• Pecan trees are the only nut tree native to North America.
  • George Washington planted pecan trees at Mt. Vernon.
  • Pecan comes from an Algonquin word that means “any nut requiring a stone to crack”.
  • Pecans are chock-full of anti-oxidants, are thought to be good for the neurological system, and can lower cholesterol.

We sure hope you’ll stop in and try some of our pecan pralines, but if you can’t make it to Reading Terminal Market this weekend, we’ll share our recipe with you:

Louisiana Pecan Pralines

Makes 2 dozen

1 cup light brown sugar

1 cup sugar

1/2 cup evaporated milk

2 TBSP butter

1 TBSP light corn syrup

pinch salt

1 tsp vanilla

1 3/4 cups pecan halves

In saucepan, mix sugars, milk, butter, syrup and salt with wooden spoon.  Cook to softball stage (235 degrees).  Remove from heat and add vanilla and nuts.  Beat til mixture thickens, 1 minute.  Drop by teaspoonfuls onto buttered waxed paper; allow to cool and solidify.

Beck’s Garden District Salad

March 23, 2012

 Image

At La Cucina’s “Girls Night Out” Cajun Cooking Class, Chef Bill Beck shared his tricks of the trade

The Garden District in New Orleans is world famous as an example of Southern architecture.

The District earned its name because of the mansions built in this spot for the wealthy plantation owners: their supersized houses initially featured glorious oversized gardens.

As the City grew during the late 1800s, a number of the owners of these spectacular mansions sold off parcels of their land and smaller Victorian houses were built on the site of these former gardens.

Today, the Garden District is a unique melting pot of architectural styles, characterized by “a mélange of high styles gleaned from not just the Spanish and French, but also from the Italians, the British, and the “Greek Revival.” (for further info, see About.com’s insightful overview on the District’s lineage.)

The food emanating from New Orleans reflects the varied influences that shape and define this unique city – which is what makes the New Orleans cuisine so attractive.

In tribute to this heritage, Chef Bill Beck of Beck’s Cajun Cafe rolled out his Garden District Salad at a recent cooking class held at La Cucina in Reading Terminal Market.  The classes, designated as a “Girls’ Night Out,” focused on Cajun cooking with Chef Bill demonstrating a series of New Orleans small plates, including this Garden District Salad.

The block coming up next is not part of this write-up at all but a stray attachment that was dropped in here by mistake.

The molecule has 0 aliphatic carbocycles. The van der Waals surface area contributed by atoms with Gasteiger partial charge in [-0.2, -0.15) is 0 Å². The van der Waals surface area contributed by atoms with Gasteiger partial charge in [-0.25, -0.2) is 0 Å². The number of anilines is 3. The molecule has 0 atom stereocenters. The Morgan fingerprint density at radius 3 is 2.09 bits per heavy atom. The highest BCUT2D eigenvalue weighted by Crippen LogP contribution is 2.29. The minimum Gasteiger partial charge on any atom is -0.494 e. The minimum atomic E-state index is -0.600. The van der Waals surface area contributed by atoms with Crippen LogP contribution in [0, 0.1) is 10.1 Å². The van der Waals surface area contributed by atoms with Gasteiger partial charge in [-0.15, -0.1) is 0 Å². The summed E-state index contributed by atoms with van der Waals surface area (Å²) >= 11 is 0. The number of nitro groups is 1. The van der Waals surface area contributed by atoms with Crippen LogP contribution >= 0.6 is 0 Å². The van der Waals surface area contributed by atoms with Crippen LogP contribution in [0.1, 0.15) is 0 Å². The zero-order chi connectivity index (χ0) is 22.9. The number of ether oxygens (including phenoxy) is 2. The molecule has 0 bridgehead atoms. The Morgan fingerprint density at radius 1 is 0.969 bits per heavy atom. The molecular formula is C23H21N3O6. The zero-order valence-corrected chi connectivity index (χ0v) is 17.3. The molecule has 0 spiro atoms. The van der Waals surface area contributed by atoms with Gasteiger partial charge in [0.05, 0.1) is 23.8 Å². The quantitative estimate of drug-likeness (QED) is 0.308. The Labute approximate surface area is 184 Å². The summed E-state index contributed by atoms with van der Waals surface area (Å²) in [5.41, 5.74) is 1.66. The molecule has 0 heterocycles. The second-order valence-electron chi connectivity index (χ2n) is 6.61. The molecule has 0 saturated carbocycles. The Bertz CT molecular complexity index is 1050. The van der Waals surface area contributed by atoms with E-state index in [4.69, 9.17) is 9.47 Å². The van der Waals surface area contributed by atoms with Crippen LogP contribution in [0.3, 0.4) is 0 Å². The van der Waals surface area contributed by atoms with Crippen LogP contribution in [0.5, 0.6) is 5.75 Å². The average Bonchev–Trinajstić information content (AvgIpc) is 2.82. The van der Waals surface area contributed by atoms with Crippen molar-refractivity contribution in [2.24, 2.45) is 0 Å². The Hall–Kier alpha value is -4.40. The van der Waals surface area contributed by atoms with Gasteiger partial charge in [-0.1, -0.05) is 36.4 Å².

The salad is colorful and evocative of sunshine-laden days spent in New Orleans….

Ingredients

(This salad serves 4 people.  Scale up quantities dependent on the size of your dinner party!)

1x jar of marinated artichokes

4 stems of hearts of palm, cut into 1/2 inch rounds

1 red pepper roasted and skin removed, then cut into strips.

Spring mix salad greens

For the vinaigrette dressing

(The recipe below produces approximately 14 oz of dressing.  As the recipe includes raw egg we would not recommend storing the dressing for any length of time.  Use immediately.  If you would like to omit the egg then the dressing will keep for longer, perhaps 2-3 days, in the fridge.

2 tsps of Dijon mustardbsps olive oil

3 cloves of garlic minced

1 egg white

6oz of virgin olive oil

4oz of vegetable oil

2 tbsps of finely minced cloves

2-3 tbsps of water

1 1/2 tbsps of honey

Juice of a lemon

1 1/2 oz Apple Cider

1 1/2 oz Champagne Cider

Salt and pepper to taste

Directions

1. Mix first three ingredients together in a bowl.

2. Slowly add the two types of oil to this mix. Add approx 2oz at a time (Note the virgin olive oil provides a strong flavor.  To balance this out and ensure that the salad is not overwhelmed, Chef Bill prefers to use vegetable oil in tandem with the virgin oil.)

3. Add chives, water – to thin the dressing slightly – and the honey.

4. Add the juice of the lemon and then add the two vinegars a little at a time — to stretch out the dressing.

5. Season with salt and pepper.

6. Toss Spring mix salad in dressing, then add in other prepared salad ingredients (artichokes, pepper, hearts of palm.)

The resulting salad has great texture and crunch.  Enjoy!

Fried Oysters and Chicken Salad at the Reading Terminal Gala

February 25, 2012

We hope to see everyone at the Valentine to the Market Gala tonight!  This is a great party featuring live music, lots of entertainment, plentiful bars, and best of all, food catered by the Reading Terminal Market Merchants.  In case you’re a last minute type, you can  purchase tickets here or even at the door.

We’re all set to go with our Valentine appetizer–a Cajun twist on a Philly Classic:   fried oysters with chicken salad.  It is a valentine party, after all, and you know what they say about oysters…

In case you won’t be there tonight to sample these beauties,  here’s how we make them:

Coat Oysters in  flour seasoned with salt and pepper, then dip in egg and roll in panko.

Fry them in heated oil (peanut, canola, vegetable are fine, avoid olive oil).   Turn oysters til crispy on both sides and fully cooked through.

Drain briefly on paper towels.

Top with a scoop of your favorite chicken salad, a dab of Creole Mayo, and a snip of chive.

Enjoy.

Beck’s Creole Mayo Strikes Again

February 17, 2012

Beck’s Creole Mayonnaise.  We really are having a love affair with this stuff.  Aside from vanilla ice cream, we think it would be great on everything.  We added it to Tuna Tartare for dinner last night and it was a huge hit.  Here’s what we did:

Creole Tuna Tartare

3-4 servings

1 lb top quality tuna (sashimi grade) cut in 1/4 inch dice

3 scallions, chopped

1/4 cup cilantro, chopped

2 TBSPs Beck’s Creole Mayonnaise

1 tsp soy sauce

1/4 tsp Sriracha or other hot sauce

juice of 1 lime

Mix all ingredients and refrigerate at least 30 mins to allow flavors to meld.  Serve on crackers, crostini, or on a bed of lightly dressed baby greens.

Creole Mayo, How Do I Love Thee?

February 6, 2012

Let me count the ways…..

1.  I love you on a sandwich, rustled up quickly in my  kitchen for lunch.

2.  I love you slathered on fish, coated with panko, and baked at 400 degrees for 20 minutes to crunchy, flavorful perfection.

3.  I love you in cole slaw:  chop 1/4 head napa and 1/2 head red cabbage, thinly slice 1/2 a medium onion, chop 1/4 cup fresh cilantro, squeeze juice of 1 lime, add 1 TBSP regular mayo, 1 TBSP sour cream, 1 TBSP Beck’s Creole Mayo, 1 tsp white vinegar, and salt and pepper to taste. 

4.  I love you on a frittata–odd as it sounds, trust me, it’s fantastic.

5.  I love you in crabcakes.

6.  I love you on a pulled pork sandwich.

And that’s just a 6-pack.  Where do YOU put Creole Mayo?  (PG Rated answers only, please.)